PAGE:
But the day I am discharged, with my blood counts so low I’m at a higher risk of catching sickness from everyone, so that makes everyone else the “biohazard,” at least until I’m back in the hospital for more chemo. It’s turned into an inside joke with close friends and family. This experience toughened me up; basically, take something bad and make it seem like a good, fun situation.

The nursing staff at UWMC has come to realize that I’m an extremely positive person, and now a few nurses before I even show up for treatment have changed their schedule ahead of time to make sure that I’m their patient. I always have the most visitors in my hospital room as well, so patients and nurses have dubbed my room “the party room.”

 I trust the entire hospital staff at UWMC with my life. With no control over my schedule, it’s extremely important that I do trust them!

Support you’ve received: I’m extremely blessed to live in Sandpoint. This community is so supportive. Every time I return home from treatment, I receive a number of phone calls, letters, hugs and kisses, and lots of money for medical bills and transportation that I never expected.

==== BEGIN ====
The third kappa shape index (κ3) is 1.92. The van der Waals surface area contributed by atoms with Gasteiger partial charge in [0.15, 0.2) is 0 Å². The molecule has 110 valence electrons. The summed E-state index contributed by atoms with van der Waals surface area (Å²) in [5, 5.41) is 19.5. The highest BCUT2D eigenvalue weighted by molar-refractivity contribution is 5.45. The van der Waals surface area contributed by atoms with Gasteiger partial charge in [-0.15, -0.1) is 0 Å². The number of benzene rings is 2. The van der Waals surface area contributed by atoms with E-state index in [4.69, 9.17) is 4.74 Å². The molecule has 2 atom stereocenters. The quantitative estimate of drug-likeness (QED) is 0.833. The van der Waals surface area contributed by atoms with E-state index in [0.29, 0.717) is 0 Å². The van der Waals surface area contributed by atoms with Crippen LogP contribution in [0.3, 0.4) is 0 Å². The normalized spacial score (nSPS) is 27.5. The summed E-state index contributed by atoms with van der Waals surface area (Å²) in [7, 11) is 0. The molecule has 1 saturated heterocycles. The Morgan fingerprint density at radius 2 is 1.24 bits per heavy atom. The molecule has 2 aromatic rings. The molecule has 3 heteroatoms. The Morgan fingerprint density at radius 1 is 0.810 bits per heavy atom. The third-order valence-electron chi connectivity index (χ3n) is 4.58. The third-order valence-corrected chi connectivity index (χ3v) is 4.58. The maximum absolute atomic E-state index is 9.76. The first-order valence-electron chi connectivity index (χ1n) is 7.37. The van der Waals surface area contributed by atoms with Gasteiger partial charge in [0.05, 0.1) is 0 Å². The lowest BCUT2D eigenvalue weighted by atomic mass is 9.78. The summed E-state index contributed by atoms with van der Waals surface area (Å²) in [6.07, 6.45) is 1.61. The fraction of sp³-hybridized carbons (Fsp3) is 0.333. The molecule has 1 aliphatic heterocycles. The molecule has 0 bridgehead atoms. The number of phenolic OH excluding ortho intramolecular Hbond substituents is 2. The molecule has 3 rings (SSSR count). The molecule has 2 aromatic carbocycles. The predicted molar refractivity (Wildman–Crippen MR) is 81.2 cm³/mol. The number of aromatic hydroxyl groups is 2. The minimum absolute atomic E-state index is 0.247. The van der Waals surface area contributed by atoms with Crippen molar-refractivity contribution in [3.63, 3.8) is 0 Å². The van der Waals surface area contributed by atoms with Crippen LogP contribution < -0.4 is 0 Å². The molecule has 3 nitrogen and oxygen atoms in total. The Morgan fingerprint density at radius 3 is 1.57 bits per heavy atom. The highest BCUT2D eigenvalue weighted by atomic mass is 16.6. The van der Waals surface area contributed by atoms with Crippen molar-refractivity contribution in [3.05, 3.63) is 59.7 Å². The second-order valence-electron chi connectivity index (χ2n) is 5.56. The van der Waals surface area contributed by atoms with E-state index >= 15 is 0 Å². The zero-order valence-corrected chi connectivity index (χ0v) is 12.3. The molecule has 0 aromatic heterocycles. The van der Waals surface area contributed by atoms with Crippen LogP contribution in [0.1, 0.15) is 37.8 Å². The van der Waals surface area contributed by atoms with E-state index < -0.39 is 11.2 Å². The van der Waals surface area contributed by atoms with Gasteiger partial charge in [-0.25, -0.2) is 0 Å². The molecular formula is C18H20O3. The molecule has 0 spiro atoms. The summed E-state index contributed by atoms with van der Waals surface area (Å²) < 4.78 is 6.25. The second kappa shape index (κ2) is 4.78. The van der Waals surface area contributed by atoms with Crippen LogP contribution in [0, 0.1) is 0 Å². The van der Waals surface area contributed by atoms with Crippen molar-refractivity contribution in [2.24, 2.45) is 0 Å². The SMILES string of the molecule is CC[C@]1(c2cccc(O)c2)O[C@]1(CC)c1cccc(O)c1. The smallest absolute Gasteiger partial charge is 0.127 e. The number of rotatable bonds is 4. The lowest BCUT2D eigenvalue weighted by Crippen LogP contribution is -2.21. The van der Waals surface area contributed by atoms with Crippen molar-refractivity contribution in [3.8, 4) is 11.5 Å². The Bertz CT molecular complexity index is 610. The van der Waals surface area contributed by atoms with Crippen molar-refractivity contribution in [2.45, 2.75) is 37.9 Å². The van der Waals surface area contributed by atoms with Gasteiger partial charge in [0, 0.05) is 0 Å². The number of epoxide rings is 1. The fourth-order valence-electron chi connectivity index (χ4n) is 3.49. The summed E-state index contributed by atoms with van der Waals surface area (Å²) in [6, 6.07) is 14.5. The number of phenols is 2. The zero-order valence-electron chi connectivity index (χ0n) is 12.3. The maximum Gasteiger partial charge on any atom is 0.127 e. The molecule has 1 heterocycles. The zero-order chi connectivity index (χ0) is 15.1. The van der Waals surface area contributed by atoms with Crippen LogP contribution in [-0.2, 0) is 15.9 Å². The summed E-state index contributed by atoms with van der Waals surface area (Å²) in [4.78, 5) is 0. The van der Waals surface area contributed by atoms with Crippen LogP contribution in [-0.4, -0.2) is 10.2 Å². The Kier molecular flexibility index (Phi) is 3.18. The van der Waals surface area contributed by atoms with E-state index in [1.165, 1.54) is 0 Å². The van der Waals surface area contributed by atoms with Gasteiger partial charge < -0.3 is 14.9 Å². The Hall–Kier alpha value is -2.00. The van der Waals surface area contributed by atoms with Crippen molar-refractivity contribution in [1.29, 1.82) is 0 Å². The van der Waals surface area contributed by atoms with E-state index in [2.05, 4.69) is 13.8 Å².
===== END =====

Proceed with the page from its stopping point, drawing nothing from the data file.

One of the coolest things that has happened to me, is last summer while I was in Starbucks, a man saw me in my “stupid sarcoma” T-shirt. He had heard about my name from a friend. He talked to me, made me feel good about the top care I’m receiving in Seattle (since he’s a radiologist there) and bought me coffee that morning.

Come to find out, he’s a good friend of Janice Murphy (sister of Sandpoint’s Kathe Murphy) who’s been letting us stay with her for free every time we come into Seattle for more treatment! It’s a very small world! While I was going through radiation, I started volunteering at Seattle Children’s Hospital.

Every time I am back in Seattle, the people I’ve volunteered with are always in touch. They were especially supportive to me through my surgery last month, delivering messages, flowers, and even a huge stuffed animal that was given to the children’s hospital by Wells Fargo Bank.  

I am extremely lucky because I went to Gonzaga, and a lot of my best friends from there live in Seattle. Every time I go into town, I have college friends who hang out with me, and visit me during chemo! That was pure luck.